A pounds 30m contract to set up a national roadworks database was awarded to Digital Equipment this month. The company has a strong incentive to get the register up and running quickly: rather than buying the system, the Department of Transport has given the company a seven- year franchise to provide the service, with the users bearing the bulk of the cost.
The system design will be subcontracted by Digital to Logica, the software firm. The aim of the register is to reduce the disruption, inconvenience and cost of digging up the road by helping highway authorities, (usually the local authority), to monitor and co-ordinate roadworks.
It will help utilities share costs and avoid damaging each other's pipes or cables. It will also provide a single source of information for the police and emergency services.
Steven Norris, local transport minister, said it was 'excellent news for both local residents and businesses, because for the first time there will be consistent monitoring of street works and access to a database of information on where those works will be and their duration'.
The Roads and Street Works Act, which came into effect in 1993, obliges utilities to notify the highway authorities of their digging plans. At present, this process is a faxed paper chase with no central co- ordination. The utilities also have informal arrangements with each other.
Before the register, which will based at Digital's office in Newbury, begins operating, the users will register their areas of interest. For companies such as British Gas and BT, these will cover most of England and Wales (Scotland is not part of the project), whereas the water companies are limited to a region, plus any pipelines they may have from reservoirs.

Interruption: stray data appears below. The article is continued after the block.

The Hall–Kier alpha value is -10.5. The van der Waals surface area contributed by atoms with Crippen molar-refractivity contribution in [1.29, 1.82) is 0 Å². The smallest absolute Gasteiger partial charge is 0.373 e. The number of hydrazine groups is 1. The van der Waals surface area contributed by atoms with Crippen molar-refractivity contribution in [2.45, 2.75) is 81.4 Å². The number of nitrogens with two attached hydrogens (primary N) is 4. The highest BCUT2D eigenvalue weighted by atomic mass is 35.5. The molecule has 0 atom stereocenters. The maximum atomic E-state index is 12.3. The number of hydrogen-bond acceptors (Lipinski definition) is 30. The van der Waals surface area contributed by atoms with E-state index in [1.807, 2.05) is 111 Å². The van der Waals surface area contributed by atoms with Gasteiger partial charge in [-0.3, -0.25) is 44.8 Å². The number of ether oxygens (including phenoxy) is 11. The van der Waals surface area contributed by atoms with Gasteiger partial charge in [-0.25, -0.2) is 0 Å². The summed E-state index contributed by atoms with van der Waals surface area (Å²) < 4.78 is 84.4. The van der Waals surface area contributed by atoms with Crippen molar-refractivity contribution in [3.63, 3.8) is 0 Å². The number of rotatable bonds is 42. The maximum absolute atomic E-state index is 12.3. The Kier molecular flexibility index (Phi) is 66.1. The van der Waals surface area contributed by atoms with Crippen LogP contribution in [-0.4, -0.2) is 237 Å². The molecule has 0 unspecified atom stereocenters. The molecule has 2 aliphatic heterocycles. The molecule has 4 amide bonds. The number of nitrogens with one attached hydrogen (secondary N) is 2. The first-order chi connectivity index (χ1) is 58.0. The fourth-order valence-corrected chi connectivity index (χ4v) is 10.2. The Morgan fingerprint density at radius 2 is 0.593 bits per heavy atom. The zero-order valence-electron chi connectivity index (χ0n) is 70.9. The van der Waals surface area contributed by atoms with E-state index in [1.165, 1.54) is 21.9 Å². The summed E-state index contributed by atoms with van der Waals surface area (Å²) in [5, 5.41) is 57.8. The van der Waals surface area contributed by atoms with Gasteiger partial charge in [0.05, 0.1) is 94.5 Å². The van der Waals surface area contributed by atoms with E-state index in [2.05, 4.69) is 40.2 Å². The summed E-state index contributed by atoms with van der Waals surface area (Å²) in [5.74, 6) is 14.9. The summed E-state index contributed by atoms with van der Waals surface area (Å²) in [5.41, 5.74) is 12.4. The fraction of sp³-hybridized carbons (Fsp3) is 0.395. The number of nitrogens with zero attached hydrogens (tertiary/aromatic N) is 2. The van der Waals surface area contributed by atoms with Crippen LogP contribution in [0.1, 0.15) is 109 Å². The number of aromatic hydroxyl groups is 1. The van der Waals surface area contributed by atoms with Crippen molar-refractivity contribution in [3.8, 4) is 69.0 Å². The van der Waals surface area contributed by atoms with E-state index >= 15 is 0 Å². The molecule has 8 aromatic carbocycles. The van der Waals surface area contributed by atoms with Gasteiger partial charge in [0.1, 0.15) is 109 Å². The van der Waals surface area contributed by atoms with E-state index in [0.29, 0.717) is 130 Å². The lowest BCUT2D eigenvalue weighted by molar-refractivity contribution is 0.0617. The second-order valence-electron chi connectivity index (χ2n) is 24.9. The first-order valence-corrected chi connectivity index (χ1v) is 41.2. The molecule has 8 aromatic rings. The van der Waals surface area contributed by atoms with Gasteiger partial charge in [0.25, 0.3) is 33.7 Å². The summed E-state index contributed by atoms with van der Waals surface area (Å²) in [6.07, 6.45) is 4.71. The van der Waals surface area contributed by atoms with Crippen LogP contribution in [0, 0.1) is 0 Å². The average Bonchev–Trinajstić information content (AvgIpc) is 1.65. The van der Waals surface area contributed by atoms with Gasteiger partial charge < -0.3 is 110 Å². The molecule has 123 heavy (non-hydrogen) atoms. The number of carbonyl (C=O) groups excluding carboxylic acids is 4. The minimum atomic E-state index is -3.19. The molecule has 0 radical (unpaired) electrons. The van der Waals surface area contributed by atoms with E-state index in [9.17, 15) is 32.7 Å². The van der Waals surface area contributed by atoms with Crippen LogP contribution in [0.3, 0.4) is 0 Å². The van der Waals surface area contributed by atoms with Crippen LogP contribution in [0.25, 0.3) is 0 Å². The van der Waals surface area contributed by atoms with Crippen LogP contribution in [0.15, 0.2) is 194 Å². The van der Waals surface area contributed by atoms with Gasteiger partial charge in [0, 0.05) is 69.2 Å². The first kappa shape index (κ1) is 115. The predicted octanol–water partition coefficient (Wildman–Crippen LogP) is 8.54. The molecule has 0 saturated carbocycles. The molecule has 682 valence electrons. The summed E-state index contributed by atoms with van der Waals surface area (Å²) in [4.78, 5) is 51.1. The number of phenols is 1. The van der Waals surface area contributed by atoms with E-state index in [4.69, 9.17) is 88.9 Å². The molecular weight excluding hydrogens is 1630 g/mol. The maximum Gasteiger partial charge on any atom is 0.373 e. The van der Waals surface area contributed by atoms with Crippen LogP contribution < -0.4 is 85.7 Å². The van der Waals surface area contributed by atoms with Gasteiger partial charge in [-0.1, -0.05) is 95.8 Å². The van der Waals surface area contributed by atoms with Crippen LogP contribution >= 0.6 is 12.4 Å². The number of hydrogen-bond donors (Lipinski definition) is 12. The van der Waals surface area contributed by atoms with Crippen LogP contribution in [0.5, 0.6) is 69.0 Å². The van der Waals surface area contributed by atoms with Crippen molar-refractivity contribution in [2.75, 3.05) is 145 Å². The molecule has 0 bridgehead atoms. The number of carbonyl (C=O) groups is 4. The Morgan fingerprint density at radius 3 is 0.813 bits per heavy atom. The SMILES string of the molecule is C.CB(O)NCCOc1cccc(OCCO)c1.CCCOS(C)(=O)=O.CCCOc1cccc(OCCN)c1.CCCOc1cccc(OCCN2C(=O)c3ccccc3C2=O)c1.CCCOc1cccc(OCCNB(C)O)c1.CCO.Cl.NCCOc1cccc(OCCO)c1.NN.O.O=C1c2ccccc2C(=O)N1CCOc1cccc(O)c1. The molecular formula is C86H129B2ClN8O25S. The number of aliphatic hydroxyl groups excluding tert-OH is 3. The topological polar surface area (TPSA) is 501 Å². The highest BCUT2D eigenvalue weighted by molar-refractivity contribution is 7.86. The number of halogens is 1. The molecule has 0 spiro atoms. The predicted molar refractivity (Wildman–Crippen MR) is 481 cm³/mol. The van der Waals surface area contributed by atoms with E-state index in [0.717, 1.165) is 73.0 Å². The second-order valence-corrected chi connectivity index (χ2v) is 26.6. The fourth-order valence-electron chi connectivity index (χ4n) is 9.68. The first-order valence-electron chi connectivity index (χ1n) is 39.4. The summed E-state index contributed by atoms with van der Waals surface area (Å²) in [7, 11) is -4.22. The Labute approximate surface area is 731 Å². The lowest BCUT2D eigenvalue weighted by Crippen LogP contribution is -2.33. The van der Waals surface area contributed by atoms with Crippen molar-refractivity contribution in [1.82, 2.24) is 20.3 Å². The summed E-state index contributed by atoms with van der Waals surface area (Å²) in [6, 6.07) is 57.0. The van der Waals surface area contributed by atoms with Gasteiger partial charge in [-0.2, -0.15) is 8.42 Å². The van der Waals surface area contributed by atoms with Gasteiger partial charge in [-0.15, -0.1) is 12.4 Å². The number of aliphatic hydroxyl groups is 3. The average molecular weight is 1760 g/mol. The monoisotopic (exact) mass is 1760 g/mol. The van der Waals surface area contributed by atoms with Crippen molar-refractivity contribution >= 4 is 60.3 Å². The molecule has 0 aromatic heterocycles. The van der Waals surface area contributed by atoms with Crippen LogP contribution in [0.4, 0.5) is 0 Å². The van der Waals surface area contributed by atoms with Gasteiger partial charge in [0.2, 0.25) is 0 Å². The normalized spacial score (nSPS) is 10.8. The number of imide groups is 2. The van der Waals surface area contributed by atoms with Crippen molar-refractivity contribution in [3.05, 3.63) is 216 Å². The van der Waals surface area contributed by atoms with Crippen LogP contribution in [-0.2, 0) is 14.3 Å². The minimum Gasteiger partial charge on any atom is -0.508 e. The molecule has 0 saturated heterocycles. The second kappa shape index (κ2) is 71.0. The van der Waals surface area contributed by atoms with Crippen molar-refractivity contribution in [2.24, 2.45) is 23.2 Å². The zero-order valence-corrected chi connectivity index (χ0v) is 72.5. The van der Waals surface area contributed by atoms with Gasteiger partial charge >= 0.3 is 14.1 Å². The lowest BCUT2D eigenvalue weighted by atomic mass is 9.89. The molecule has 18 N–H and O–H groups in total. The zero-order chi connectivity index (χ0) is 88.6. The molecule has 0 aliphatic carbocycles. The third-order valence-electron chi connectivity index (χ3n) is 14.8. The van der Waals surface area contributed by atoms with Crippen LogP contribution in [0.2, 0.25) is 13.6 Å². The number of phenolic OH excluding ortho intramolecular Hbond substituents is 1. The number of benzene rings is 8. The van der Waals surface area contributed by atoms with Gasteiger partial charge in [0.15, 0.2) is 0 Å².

When the register is in operation, companies will be required to notify it at least four weeks before digging begins. For emergency works, the register must be notified within two hours of work beginning.
The computer will pass the notification on immediately to all with a registered interest. The highway authorities have the right to refuse permission for work to go ahead if, for instance, there are already works planned in adjacent streets or if a street has recently suffered disruption. The register will also give highway authorities the evidence they need to chase companies that do not reinstate the road properly when works are completed, or to fine them if the work takes longer than stated.
All communication to and from the central computer, expected to exceed 70 million messages a year, will be handled by Mercury. Most of the 7,000 users will have personal computers to dial up the register, but it will be possible to receive information by fax, telex or pager. Logica will design the software so that information from the database can be fed straight into a user's works management systems. Users will be billed according to their level of use. Organisations such as the AA and RAC, which provide traffic information, will also be able to use the database.
The first stage of the project involves compiling a national gazetteer of street names and geographical identifications for those without names. Trials are planned to take place between March and August next year, and the service will be fully operational by July 1996. Digital will still own the hardware when its franchise runs out in 2003, but the Department of Transport will own the application software - which means it could transfer the service contract.
This method of financing foreshadows the Department of Transport's plans to build new roads by letting the private sector pay for construction and get its money back in tolls. And other government departments are considering bids for computer systems where the successful bidder will pay for the system and win a contract to run the service for a fixed time.
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